To search for model legislation, research, reports, and more, type your area of interest into the search bar above. You can filter your search by state, level of government, document type, and policy area to match the info you need to your unique community’s progressive goals.
Clean contracts will support renewable energy developers and the growth of power from clean energy resources. The feed-in rates combined with clean contracts have features of transparency, longevity, and certainty. By adapting feed-in tariffs, It can add consumer protections, local ownership, and grow the local economy. The report also lists examples of different state that apply feed-in rates.
Large amount of energy consumed in Ohio is lost in outdated electric system. CHP technology is important on saving electric power and reducing emissions.
Key elements of feed-in rates and CLEAN contracts include cost-based, standardized contracts that are long term, which allows developers to secure project financing. Incentives for local ownership, hiring of local workers, and use of locally made products can help ensure that these approaches help grow the local economy.
Environmental impact statements (EISs) examine the effect of proposed action- typically a construction project, but sometimes a government policy or other activity- on the environment. However, increasing attention is now devoted to looking in the other direction- at how changes in the environment might affect a project. This article explores the protocols that various government agencies have issued for reverse environmental impact analysis. It then discusses one pending case on the issue involving the California Environmental Quality Act. Then, it reports on a survey that investigated whether and how reverse environmental impact analysis is being performed in recent EISs. And lastly, it summarizes this analysis in a number of EISs.
This publication is a part of a broader project to strengthen legal capacities in Mexico regarding climate mitigation and the transition to a low carbon economy. This publication presents a full English translation of Mexico's General Climate Change Law and sets the stage for deeper discussion on what the law requires and what it means moving forward. In addition to this, this piece provides a series of short legal commentaries that identify both the challenges and opportunities presented through the General Law on Climate Change. Lastly, this publication identifies a wide range of questions, concerns, and risks associated with the still uncertain framework laid out in the General Law on Climate Change, but it also highlights opportunities and optimism, and signifies an opportunity for bi-lateral collaboration around these topics.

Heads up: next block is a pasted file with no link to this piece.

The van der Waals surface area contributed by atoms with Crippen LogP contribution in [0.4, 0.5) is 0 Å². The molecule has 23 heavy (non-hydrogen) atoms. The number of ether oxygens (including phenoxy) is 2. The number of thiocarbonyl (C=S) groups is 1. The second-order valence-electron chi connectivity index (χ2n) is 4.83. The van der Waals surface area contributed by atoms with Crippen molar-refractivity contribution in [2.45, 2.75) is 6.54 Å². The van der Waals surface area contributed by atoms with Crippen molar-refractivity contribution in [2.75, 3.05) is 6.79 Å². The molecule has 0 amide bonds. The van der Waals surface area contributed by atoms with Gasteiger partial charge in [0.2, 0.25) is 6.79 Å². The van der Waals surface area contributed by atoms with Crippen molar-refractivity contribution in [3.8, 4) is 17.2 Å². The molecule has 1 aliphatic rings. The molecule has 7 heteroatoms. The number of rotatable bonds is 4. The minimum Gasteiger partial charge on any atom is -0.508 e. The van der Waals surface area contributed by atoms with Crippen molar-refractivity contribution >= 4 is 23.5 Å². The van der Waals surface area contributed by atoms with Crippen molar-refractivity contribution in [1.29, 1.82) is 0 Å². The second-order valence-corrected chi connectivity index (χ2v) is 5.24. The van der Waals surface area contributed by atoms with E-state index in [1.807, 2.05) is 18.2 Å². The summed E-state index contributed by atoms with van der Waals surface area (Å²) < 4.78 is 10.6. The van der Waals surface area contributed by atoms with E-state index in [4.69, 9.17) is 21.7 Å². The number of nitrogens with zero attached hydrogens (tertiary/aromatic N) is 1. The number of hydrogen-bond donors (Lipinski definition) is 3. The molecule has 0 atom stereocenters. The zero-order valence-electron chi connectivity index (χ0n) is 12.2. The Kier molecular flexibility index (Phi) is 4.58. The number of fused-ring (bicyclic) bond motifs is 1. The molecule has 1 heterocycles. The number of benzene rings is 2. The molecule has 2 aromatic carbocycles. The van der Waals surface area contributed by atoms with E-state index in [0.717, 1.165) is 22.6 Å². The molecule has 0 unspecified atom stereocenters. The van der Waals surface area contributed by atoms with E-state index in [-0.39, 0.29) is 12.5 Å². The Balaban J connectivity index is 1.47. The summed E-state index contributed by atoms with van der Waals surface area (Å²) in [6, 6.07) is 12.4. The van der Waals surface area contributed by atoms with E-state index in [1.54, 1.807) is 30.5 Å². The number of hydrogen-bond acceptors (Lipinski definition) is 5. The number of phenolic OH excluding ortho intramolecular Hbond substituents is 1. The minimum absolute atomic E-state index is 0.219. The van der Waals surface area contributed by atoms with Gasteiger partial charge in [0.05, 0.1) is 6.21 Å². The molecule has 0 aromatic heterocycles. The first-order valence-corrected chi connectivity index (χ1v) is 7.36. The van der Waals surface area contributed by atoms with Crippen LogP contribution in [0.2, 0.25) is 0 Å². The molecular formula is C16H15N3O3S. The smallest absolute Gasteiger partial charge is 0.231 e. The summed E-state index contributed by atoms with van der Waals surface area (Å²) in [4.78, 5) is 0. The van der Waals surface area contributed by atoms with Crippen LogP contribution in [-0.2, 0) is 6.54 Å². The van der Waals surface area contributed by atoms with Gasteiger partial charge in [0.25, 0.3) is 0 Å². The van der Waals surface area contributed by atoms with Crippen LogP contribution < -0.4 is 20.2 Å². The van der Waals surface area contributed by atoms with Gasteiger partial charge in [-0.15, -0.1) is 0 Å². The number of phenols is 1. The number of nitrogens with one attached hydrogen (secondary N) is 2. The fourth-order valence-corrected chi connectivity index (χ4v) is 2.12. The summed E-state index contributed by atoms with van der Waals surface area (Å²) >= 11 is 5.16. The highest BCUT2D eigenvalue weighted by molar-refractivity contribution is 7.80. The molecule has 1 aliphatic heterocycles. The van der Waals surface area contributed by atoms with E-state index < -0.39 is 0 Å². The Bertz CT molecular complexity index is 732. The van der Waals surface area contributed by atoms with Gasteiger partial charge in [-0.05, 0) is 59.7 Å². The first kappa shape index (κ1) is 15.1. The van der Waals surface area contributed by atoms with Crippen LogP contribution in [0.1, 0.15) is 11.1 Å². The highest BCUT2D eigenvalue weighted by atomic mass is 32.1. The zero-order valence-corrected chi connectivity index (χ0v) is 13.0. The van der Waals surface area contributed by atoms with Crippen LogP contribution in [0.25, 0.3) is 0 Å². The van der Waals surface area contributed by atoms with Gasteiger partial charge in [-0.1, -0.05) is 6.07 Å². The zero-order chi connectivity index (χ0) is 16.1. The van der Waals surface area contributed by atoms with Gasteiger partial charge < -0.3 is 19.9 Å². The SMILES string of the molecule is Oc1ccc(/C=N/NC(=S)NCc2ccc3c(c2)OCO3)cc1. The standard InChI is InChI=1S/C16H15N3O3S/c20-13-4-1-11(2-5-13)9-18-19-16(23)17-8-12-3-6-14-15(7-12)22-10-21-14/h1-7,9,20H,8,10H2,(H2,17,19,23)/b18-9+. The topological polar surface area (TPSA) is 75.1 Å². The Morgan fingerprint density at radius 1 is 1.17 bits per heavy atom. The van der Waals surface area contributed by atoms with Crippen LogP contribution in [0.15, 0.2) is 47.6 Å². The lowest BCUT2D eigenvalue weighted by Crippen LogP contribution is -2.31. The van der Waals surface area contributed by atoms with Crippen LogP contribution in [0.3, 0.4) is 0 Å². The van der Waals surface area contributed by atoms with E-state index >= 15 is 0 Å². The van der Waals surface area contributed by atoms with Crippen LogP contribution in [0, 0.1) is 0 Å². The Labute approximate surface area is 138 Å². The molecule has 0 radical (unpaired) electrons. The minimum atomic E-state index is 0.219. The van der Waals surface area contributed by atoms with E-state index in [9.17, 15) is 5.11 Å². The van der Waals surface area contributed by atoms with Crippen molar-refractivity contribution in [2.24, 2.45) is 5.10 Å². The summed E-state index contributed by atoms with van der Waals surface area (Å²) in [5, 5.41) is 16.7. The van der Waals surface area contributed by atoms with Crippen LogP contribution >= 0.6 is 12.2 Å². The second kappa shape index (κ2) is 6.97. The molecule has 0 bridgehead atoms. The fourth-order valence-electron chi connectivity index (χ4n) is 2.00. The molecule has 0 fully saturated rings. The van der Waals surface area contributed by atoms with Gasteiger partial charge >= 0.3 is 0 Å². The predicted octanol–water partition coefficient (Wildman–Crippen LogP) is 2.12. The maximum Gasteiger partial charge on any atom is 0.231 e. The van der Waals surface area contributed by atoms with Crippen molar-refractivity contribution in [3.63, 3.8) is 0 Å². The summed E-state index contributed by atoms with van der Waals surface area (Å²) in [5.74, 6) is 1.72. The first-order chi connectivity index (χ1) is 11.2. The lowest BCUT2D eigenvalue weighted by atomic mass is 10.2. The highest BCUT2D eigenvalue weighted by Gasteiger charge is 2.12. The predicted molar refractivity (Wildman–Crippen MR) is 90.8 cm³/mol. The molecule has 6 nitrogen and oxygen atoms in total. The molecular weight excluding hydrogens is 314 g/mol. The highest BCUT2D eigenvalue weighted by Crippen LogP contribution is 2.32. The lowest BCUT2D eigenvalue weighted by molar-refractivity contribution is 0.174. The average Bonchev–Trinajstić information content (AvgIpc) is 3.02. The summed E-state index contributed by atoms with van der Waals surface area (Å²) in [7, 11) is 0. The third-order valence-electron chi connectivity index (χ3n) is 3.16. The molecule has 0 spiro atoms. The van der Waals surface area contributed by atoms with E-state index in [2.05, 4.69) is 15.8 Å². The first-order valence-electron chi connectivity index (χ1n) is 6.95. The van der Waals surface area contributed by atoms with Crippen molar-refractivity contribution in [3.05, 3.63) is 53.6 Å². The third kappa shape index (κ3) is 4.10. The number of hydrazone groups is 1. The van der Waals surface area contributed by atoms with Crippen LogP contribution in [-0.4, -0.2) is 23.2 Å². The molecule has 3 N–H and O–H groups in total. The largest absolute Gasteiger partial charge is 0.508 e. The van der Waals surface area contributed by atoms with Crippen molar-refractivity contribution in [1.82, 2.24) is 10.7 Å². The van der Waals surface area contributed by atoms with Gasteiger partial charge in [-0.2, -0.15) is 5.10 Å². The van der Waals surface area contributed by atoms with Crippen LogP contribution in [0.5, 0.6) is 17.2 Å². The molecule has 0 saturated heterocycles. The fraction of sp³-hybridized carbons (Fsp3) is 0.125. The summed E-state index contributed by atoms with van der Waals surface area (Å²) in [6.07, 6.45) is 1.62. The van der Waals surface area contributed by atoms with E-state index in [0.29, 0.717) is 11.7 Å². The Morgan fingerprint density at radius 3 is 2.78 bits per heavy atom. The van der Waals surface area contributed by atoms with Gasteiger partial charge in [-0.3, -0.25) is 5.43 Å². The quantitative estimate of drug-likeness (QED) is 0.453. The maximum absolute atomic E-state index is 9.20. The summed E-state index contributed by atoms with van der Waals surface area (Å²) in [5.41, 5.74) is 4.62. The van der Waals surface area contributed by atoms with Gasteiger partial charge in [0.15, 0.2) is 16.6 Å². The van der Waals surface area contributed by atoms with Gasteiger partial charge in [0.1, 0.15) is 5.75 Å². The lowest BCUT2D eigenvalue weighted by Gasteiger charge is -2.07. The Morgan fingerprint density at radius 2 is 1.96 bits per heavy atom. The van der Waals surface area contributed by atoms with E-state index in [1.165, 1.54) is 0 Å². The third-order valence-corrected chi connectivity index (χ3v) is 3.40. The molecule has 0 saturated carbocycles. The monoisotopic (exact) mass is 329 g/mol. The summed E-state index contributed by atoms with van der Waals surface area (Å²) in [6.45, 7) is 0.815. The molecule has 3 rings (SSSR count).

Improving energy efficiency is widely acknowledged as the most economical way to reduce greenhouse gas emissions and the other adverse environmental impacts of fossil use. The United States lacks a comprehensive regulatory program for energy efficiency, although often overlooked are the roles of the state public utility commissions (PUCs). PUCs have long been in charge of setting retail electricity rates and service standards. In recent years, many of them have launched programs and set policies to encourage or require the electric and gas utilities that they regulate to use energy more efficiently or to help their customers do so. This column summarizes the variety of powers and techniques of PUCs to advance energy efficiency, such as the use of energy efficiency targets, utility incentives, shared benefits, on-bill financing, and low-income programs.
Utility-bill financing or repayment allows consumers to upgrade their homes and business to be more energy efficient and pay for the work over time through a monthly upgrade fee on their utility bill. Energy savings on gas and electric bills should outweigh the monthly upgrade fee, depending in part on the length of the payment term and which measures are implemented. Essentially, consumers pay for the upgrade while they save from it.
This chart allows users to compare the United States along a number of economic indicators related to income, employment, and economic security. By selecting between these measurements and offering a geographic view of these statistics, users are better able to visualize trends in economic factors and make comparisons between states.
Small business owners believe that a higher minimum wage would increase consumer purchasing power and reduce employee turnover. Small business's support for raising the federal minimum wage is strong across the United States.
Live-Near-your work programs help employees buy homes in the communities where they work. These programs reduce the high costs of transportation, commuting times, and increases employee morale and productivity. Communities benefit from revitalized neighborhoods, reduced traffic congestion and road repair costs.